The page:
The forecasted modest growth in US payrolls turned out to be quite modest indeed; only 36,000 positions were created in January, as against the anticipated headline number of 140,000 offered by economists during the earlier part of the week. The better news, embedded within the US Labor Department’s statistical release, was the fact the US unemployment declined by 0.4% since December, to reach 9% – the lowest since April of 2009.
For comparison purposes, Canada’s job market swelled by 69,000 positions in January, but its unemployment rate climbed to 7.8% (a gain of 0.2%). The Canadian job creation news boosted the loonie, but, surprise, the US release helped the US dollar punch out its own (thus far) modest gain and sapped the strength with which gold rebounded on Thursday, for reasons as yet not quite clear.
The yellow metal briefly retreated to under $1,350 an ounce following the Labor Department announcement, after first spiking higher on the news. Following that dip, it bounced back towards $1,355, once again. Then, after that, it was back down to $1,350, once more. And, following that set of gyrations, it was…back up again, nearing the $1,360 area. Do the (chart) wave, shall we?
While some (okay, most) of the above sounds counterintuitive, the oscillations in various markets that were noted in the wake of the jobs data are no less perplexing than the ones witnessed yesterday. Following a series or mostly encouraging words on the economy uttered by Mr. Bernanke and following the announcement by Mr. Mubarak that he will not seek re-election, gold spiked to above the $1,350.00 level while the US dollar gained significant ground. Chalk it up to (hedge) fund play or try to fit explanations later, while parsing headlines. Way to go.
More than likely, what we have here is a classic case of the specs reading that which they think they’d like to see in the news. For instance, while Mr. Mubarak did offer to go “bye-bye,” he also suddenly came down with a case of the “waffles” and noted that leaving “now” (as in: the “NOW” that demonstrators are demanding) would be “premature” and that it would throw Egypt into “chaos” (something it is not in, right now, according to the man’s line of flawed thinking).
Which part did the markets focus upon? Depends who is being asked, and at what time of the day. As of this morning, the US is said to be “helping” Mr. M make up his mind as to just when to “exit, stage left” – as in: the sooner, the better.
The same can be said about the US jobs/jobless figures. Some wanted to run away with the 36,000 figure and declare that we are back to that proverbial square bearing the digit 1. Others, seeing that overall unemployment headed in the opposite direction of what had been factored into the equation, (70 economists offered a median estimate for 9.5% US unemployment to be the reality in today’s numbers) chose to run with that number, instead.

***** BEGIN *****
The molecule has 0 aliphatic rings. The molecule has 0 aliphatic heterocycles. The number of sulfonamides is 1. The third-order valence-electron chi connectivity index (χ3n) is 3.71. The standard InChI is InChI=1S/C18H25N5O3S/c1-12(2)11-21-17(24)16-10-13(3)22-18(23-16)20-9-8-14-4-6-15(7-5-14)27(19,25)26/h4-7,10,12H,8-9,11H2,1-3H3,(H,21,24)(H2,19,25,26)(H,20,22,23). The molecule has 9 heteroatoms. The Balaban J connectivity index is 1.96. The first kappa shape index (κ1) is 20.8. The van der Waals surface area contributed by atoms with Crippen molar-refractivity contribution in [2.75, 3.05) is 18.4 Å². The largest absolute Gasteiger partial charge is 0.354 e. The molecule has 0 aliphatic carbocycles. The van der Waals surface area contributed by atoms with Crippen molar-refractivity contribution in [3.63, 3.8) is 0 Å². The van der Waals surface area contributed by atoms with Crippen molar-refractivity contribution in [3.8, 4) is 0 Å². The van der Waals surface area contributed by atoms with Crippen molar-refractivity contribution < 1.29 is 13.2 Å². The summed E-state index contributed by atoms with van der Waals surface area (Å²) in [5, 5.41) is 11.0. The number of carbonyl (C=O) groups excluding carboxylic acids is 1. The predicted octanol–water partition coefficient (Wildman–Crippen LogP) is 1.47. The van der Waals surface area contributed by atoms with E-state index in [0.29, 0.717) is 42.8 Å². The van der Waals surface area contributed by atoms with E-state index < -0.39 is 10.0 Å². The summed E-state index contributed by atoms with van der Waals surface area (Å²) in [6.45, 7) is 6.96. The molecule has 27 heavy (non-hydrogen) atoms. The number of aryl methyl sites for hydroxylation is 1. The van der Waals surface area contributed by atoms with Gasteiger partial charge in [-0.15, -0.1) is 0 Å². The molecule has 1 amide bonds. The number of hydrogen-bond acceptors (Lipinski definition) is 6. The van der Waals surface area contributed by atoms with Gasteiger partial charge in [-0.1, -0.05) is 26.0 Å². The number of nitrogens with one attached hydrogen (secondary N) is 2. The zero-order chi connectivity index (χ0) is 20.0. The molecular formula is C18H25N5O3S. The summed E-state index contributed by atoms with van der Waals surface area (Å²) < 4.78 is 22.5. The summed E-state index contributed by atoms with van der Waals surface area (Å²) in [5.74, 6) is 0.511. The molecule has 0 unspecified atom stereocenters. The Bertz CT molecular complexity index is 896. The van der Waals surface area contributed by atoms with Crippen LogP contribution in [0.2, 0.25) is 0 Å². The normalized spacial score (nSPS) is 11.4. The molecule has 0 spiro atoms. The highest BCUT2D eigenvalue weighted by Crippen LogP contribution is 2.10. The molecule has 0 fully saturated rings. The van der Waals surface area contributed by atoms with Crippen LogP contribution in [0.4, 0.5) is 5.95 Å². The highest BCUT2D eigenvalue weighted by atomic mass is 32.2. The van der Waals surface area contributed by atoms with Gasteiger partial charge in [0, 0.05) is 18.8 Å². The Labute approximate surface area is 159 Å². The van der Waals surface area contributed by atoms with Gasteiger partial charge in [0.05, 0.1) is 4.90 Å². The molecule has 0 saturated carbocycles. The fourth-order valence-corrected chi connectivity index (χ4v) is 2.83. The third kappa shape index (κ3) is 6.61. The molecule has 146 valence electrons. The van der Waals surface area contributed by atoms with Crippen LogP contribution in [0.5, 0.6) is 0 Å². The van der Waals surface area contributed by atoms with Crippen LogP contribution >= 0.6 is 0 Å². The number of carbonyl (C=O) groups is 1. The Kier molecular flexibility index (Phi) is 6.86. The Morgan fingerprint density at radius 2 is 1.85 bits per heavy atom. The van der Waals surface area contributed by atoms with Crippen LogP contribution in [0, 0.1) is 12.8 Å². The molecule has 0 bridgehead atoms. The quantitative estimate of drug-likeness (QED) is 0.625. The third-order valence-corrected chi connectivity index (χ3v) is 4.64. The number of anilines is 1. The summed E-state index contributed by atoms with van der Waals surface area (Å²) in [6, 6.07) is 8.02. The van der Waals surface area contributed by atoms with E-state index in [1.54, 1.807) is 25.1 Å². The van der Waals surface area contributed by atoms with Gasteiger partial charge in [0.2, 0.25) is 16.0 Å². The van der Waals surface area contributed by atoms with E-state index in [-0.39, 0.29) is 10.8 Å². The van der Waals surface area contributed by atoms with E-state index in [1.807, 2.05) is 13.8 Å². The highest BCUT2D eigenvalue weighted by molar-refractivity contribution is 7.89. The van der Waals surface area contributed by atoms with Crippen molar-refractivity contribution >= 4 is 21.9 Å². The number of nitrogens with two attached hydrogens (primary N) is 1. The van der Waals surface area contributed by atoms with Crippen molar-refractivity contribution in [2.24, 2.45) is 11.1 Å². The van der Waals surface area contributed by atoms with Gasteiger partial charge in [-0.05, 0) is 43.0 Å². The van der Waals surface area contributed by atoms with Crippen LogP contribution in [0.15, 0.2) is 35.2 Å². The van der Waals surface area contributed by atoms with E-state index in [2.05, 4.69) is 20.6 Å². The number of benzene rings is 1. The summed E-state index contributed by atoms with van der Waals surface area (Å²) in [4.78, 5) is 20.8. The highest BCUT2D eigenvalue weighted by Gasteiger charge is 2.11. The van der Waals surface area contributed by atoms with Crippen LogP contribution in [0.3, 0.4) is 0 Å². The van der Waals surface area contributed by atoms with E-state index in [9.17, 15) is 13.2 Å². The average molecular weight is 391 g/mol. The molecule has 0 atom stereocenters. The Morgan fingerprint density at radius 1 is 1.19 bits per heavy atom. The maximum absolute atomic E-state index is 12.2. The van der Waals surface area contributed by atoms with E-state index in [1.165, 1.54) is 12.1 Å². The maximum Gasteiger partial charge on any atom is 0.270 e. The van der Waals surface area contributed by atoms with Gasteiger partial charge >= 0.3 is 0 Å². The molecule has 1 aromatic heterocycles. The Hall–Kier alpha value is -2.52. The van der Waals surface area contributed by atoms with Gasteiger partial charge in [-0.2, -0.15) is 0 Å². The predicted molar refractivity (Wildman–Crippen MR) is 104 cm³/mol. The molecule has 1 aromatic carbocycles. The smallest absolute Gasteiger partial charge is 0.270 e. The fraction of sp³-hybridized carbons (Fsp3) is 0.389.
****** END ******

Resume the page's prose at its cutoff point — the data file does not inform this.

Some offered the horrible weather as the possible explanation of why January did not result in the creation of six-digit-large jobs numbers. Others, pointed out that, awful winter conditions notwithstanding, Americans found the time to go shopping and help major retail chain stores post a hefty gain of 4.2% in sales last month. Take your pick, as they say.
All in all, we can only count the makings of a nice, volatile, unpredictable day in the markets. How about a $33 range in gold, a $1.04 range in silver, a $36 swing in platinum, and a $24 dance in palladium? They were on display since last night. Enjoy the ride. If you have the money, that is.
Someone who obviously did not enjoy January’s “ride” in gold (and lost SOME money in the process) was the Ruffer Investment Company (RIC); it took a bit of a ‘haircut’ and saw its NAV to fall 1.6%. Its principals will maintain a gold position in the fund; however they now see the metal as providing less than shiny future performance and feel that inflation-linked bonds might do the (inflation-fighting) trick better. Memo to shareholders: ‘In the late 1970s, when gold was a terrific investment, government issues of inflation-linked bonds did not exist, and these are a more effective way of playing high inflation than gold. The second best way to play a phenomenon rarely goes to the moon.’
As for the need to buy sizeable loads of either inflation fire-extinguisher device, well, at least Mr. Bernanke appears far from being convinced that there is a need to do so at this time. A surge in global food and energy prices has prompted calls for sharply rising inflation rates from certain quarters. We’d have to disagree with two nuances contained in this theme; a), that potentially high future food prices will be at all supportive for gold (quite the opposite: one might have to sell a bit of bullion to keep eating) and, b), that The Fed’s easy money policy has not contributed to speculators inflating food and energy (and metals) prices, even if Mr. Bernanke opines that “some of the emerging markets are facing inflationary pressures because their own economies are growing perhaps even faster than their capacity.”